Agents round up more than 30 in crackdown on underage drinking at Carrollton bar


Posted on July 23, 2011 at 3:12 PM

Updated Sunday, Jul 24 at 8:58 AM

Monica Hernandez / Eyewitness News

NEW ORLEANS- New Orleans is known for its nightlife. But investigators are cracking down on those too young to drink and those who sell to them.

Neighbors on a quiet block in the Carrollton area say the street transforms when "The Frat House" Uptown opens for the night.

For Lauren Lambert, the bar has been constant source of frustration.

"The kids who we see lining up to go into The Frat House, they can't be any older than 18 for sure," said Lambert. "They're young and they know they're going to get drunk."

The Louisiana Office of Alcohol and Tobacco Control investigated complaints of underage drinking at The Frat House Uptown early Friday morning.

They issued 29 criminal summonses for people suspected of drinking underage, and charged three bartenders with selling alcohol to minors. According to the ATC, that's the highest number of citations in months for bars in the New Orleans area.

Larry Hingle, director of the ATC, said the agency conducts about 7,000 compliance checks a year, mostly in the Greater New Orleans area. Hingle said the number of bars caught serving minors has gone down drastically since the checks first began 15 years ago.

During a compliance check, according to the ATC, an underage operative attempts to buy a drink. If they are successful, the bartender is charged, and the establishment is cited.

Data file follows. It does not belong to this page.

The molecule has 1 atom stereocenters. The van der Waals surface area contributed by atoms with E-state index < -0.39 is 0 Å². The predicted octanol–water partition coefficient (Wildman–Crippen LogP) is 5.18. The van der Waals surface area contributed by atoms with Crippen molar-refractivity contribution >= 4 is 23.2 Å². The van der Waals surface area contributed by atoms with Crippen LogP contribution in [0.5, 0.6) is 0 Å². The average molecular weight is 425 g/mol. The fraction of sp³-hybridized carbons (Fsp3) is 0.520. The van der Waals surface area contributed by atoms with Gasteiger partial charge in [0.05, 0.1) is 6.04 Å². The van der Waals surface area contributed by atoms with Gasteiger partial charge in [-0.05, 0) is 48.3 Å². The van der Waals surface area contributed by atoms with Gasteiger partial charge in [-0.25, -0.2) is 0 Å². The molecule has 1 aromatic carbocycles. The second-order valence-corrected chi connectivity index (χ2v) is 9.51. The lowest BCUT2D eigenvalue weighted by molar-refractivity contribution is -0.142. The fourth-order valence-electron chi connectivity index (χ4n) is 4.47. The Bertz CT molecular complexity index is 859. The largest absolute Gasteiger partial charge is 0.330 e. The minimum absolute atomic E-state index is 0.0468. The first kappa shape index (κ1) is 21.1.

ATC agents are also sent in to check whether minors are holding alcohol drinks.

"I have actually one time been part of a sting, but I carded the person, so I felt good," said Chris Johnson, a bartender at Lucy's in the Warehouse District.

Johnson said he cards everyone who's age is questionable because the consequences aren't worth it.

"It's not worth it at all, I mean you're going to get fined if you do," said Johnson. "I know you've got bars around the city that do cater to underage people, but eventually their luck will run out."

"Of course bars are going to be lenient because New Orleans is known for what it's known for," said Lambert. "But when you're catering to kids who are of that age, giving them a safe haven to get drunk and then go out onto the roads and then drive around at 5 AM... it's an awful situation."

It's a situation authorities say that could cost The Frat House it's liquor license.

Hingle said this is the second time in about a year The Frat House has been cited. The bar will have an administrative hearing with the ATC Commissioner. It could face a fine or have its liquor license suspended or revoked.

When Eyewitness News called The Frat House for comment, the establishment hung up.